To some extent, the need to understand and systematize the world is an attribute that the religious and scientific perspectives have in common. However, while the motivation is similar, the end product in behavior is quite different. Those who are compelled by a sense of curiosity and discovery, and who are more adept at using logic and analyzing empirical evidence, are more inclined towards a scientific outlook, one which constantly challenges assumptions and findings, and one that admits error more readily; whereas, those who need reassurance from authority figures and who require a sense of unquestioning certainty are more likely to turn to religion or ideology.

The scientific mind goes wherever logic and evidence lead, whereas the religious mind discounts anything that contravenes his worldview. The latter uses the scientific method rarely and selectively, and only when it supports his assumed dogma. So, for example, the creationist observes human footprints and dinosaur prints  in the same place on an ancient riverbed, and then surmises they must have lived contemporaneously, before the great flood wiped out the dinosaurs. This further "demonstrates" to the creationist that the earth is much younger than mainstream paleontologists and geologists have maintained. All of these claims have been shown to be bogus, of course, and in most of the cases the footprints alleged to be human are not human at all (one so-called human print, for example, is the size of an elephant). Dating techniques have shown others not to be contemporaneous.at all. Such nonsense is typical of creationists, though, and entire "creation" museums are devoted to such things.  Gullible people unfamiliar with science continue to be persuaded by creationism; unfortunately, sometimes these people are in positions of influence.

A hallmark of the religious mind is what appears to be an overwhelming need to have others believe the same things. It is reassuring for many to know that others agree with the same set of invariant principles and that they can be expected to behave in a similar way. Believers draw strength and even more conviction from fellow believers. Realizing this, religious leaders have used mass meetings to great effect to strengthen the confidence of believers and to cement connectedness among the faithful, not to mention to exert control over them. By their very existence, nonbelievers, deviants, and apostates shake a believer's confidence in his view of the world, which he finds wholly intolerable and, therefore, actively seeks to change, if not through persuasion, as history has unfortunately shown time and again, then by force.

In this vein, much of religion is geared towards public activity. Religious people want you to know that they are religious. They, of course, confuse piety with morality and belief with action. Many religious people, perhaps most notably, politicians, want others to think of them as being quite devout. They go to great extents to show that they are virtuous with their public displays of churchgoing and their references to God. And no politician in America ever could be elected to a major political office without having proved his religiosity.

I must confess, it sends chills down my spine whenever I encounter some of these true believers with their sanctimonious "Jesus and I love you"-phony smiles; for it is easy to see through their controlled and supercilious politeness to their seething, inner anger. They of course really despise you for your non-belief, and they fully expect and, I think, even savor the idea that you shall soon experience eternal suffering and damnation with all of that gnashing-of-teeth business that a disconcertingly high percentage of Christians prefer to the Sermon on the Mount. Some are sincerely concerned about our souls, of course; but, I fear, not all of them are.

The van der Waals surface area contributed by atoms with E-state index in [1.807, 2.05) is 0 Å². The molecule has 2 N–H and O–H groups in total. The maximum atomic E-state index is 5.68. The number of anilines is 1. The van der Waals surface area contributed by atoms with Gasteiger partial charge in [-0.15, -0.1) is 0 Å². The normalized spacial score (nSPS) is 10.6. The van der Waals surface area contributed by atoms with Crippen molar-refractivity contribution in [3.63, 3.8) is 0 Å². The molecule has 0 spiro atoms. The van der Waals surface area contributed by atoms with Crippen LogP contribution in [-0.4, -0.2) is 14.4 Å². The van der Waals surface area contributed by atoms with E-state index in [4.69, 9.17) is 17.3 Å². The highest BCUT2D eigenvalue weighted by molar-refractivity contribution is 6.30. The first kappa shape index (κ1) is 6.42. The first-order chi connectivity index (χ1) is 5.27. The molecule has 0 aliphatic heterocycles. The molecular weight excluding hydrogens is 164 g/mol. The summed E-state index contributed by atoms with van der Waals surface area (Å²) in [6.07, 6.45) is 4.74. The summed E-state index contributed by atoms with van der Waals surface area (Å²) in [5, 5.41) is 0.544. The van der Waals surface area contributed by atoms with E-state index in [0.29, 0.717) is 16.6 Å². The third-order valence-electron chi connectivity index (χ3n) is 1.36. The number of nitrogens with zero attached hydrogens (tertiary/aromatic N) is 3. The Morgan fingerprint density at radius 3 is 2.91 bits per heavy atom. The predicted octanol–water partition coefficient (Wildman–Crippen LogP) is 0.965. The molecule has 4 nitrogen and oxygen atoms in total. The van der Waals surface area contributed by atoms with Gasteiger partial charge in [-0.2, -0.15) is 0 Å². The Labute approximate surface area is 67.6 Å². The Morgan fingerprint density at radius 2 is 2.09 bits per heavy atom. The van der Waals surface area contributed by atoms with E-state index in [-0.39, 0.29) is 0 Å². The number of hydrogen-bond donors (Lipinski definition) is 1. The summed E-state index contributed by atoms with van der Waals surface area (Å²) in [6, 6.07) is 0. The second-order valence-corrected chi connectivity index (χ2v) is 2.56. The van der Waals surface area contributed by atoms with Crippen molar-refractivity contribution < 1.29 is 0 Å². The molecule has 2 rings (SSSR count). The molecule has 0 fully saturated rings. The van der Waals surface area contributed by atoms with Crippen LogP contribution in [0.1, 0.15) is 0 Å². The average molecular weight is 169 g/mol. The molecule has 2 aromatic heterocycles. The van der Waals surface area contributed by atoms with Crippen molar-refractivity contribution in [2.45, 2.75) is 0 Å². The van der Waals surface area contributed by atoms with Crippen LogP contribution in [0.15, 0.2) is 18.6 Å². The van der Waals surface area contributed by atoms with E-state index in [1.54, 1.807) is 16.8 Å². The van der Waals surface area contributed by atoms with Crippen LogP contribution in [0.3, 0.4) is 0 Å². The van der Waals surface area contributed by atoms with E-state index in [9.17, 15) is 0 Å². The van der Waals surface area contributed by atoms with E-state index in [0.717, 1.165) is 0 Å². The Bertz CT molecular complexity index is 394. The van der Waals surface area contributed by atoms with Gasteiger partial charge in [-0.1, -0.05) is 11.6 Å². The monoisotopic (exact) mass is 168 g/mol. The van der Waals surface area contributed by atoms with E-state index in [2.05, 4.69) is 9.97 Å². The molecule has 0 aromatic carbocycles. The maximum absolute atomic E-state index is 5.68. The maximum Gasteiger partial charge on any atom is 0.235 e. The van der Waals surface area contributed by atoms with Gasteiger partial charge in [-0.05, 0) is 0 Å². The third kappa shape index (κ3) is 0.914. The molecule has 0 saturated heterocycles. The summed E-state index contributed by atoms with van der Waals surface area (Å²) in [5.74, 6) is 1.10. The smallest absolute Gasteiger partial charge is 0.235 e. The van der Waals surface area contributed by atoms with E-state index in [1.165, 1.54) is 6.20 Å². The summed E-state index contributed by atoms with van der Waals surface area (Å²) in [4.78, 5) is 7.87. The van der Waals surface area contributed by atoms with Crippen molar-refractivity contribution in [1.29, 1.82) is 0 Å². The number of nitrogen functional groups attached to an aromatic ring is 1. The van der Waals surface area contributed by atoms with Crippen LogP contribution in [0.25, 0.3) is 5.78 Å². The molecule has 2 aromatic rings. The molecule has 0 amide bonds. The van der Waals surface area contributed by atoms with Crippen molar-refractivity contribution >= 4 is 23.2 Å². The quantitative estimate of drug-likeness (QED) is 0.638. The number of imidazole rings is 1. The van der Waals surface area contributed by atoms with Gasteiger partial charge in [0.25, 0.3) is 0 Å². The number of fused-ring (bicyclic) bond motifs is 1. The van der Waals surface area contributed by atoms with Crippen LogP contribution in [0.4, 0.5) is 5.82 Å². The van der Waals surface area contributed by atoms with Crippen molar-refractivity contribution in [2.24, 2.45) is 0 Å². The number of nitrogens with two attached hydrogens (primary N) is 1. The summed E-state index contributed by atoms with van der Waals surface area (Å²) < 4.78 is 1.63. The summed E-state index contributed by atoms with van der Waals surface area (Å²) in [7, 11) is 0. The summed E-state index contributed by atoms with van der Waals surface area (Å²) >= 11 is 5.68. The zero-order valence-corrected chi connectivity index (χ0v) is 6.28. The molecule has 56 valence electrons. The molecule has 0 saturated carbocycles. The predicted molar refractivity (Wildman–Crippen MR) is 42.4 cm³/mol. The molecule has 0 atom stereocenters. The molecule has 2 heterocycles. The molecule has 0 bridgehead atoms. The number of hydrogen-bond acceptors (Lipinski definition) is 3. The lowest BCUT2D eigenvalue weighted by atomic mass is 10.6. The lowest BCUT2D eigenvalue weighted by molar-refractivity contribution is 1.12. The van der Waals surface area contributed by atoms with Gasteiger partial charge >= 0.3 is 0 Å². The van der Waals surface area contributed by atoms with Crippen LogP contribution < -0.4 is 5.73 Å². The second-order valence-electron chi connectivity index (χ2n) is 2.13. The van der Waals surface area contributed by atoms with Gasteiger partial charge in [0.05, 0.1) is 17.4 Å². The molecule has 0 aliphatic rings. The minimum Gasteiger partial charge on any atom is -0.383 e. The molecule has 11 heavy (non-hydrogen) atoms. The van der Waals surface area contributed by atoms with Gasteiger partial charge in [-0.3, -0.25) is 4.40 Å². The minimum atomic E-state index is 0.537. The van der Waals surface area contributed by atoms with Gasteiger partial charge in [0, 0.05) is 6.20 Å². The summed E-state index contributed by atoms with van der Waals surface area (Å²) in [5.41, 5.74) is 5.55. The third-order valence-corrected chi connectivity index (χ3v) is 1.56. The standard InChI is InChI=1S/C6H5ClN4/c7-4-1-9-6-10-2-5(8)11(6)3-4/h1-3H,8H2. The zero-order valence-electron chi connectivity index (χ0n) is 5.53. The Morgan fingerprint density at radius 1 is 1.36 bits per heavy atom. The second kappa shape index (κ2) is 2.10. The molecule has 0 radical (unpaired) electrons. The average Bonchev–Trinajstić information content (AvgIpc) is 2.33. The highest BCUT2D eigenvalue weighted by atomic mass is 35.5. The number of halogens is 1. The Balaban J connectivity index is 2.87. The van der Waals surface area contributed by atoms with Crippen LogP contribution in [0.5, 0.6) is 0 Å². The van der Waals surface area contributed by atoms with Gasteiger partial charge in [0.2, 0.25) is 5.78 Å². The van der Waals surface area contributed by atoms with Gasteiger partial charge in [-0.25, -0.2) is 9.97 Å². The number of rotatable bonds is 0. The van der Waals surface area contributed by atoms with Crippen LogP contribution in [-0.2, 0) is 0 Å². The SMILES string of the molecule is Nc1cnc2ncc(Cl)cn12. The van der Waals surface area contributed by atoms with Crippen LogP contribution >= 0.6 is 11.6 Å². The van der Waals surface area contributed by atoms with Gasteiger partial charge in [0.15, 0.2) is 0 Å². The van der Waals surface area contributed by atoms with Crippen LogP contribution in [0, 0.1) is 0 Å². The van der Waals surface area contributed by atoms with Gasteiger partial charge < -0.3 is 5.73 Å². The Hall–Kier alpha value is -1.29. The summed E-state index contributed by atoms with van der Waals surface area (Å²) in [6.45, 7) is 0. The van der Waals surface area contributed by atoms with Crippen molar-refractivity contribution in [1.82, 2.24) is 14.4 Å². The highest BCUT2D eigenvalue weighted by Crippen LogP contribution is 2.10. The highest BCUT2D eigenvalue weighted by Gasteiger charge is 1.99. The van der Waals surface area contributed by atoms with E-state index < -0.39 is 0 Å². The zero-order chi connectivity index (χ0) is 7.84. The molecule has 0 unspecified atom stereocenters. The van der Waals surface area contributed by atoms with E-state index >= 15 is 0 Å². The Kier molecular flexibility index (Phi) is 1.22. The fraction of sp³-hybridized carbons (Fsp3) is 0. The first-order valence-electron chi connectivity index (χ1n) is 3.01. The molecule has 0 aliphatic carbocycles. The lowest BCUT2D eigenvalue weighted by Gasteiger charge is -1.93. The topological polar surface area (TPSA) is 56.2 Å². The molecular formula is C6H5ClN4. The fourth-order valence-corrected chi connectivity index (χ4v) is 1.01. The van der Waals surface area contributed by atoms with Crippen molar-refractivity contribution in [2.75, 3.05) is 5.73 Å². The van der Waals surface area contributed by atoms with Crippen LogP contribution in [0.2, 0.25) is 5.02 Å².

Magical thinking has deep roots in man's history. The more we know about the world, and especially the more we know of science, the less prominent a role this kind of thinking plays in society, but it remains a factor to a disquieting degree. Even in relatively advanced societies, such as the United States, where the populace avails itself of the many fruits of scientific knowledge, the average person remains astonishingly ignorant of the workings of nature, especially as described by the so-called hard sciences, and he is consequently susceptible to all manner of preposterous beliefs. Large numbers of people in the industrialized world who consider themselves sophisticated and civilized also believe, for example, in faith healing, angels and demons, miracles, astrology, and so forth.

Religious people seek explanations for natural phenomena in hidden, supernatural causes, which they find easier to grasp than, for example, the principles of physics or chemistry. This might result from simple ignorance or from just plain stupidity. I suspect it also results from a simple intellectual laziness on the part of some. The account that science offers might not comport with their own desires or preconceived notions, so religiously-minded people will opt for the more comforting explanation that superstition offers. This latter tendency is sometimes true even of those who should know better, people trained to understand the scientific method, who nevertheless refuse to believe where it leads. Perhaps this is most evident in the modern age with so-called intelligent design theory, a slightly more sophisticated alternative to traditional creationism, which typically has currency among the more simple-minded.

Magical thinkers have great difficulty imagining such things as a universe without a prime mover, a designer invariably endowed with anthropomorphic and fatherly qualities. To them, all things are caused, and there is always a first cause in a chain of events, therefore, something had to cause the universe. When asked what caused the first cause, with great assurance they advise that their deity is uncaused, has always existed, and has neither beginning nor end. It is a curious thing that they have difficulty imagining a universe beginning from nothingness, or thinking it absurd that always existed in some form or another, but they have no difficulty whatsoever in imagining that there is a bearded friend in the sky that has existed forever. Desire obviously trumps reason.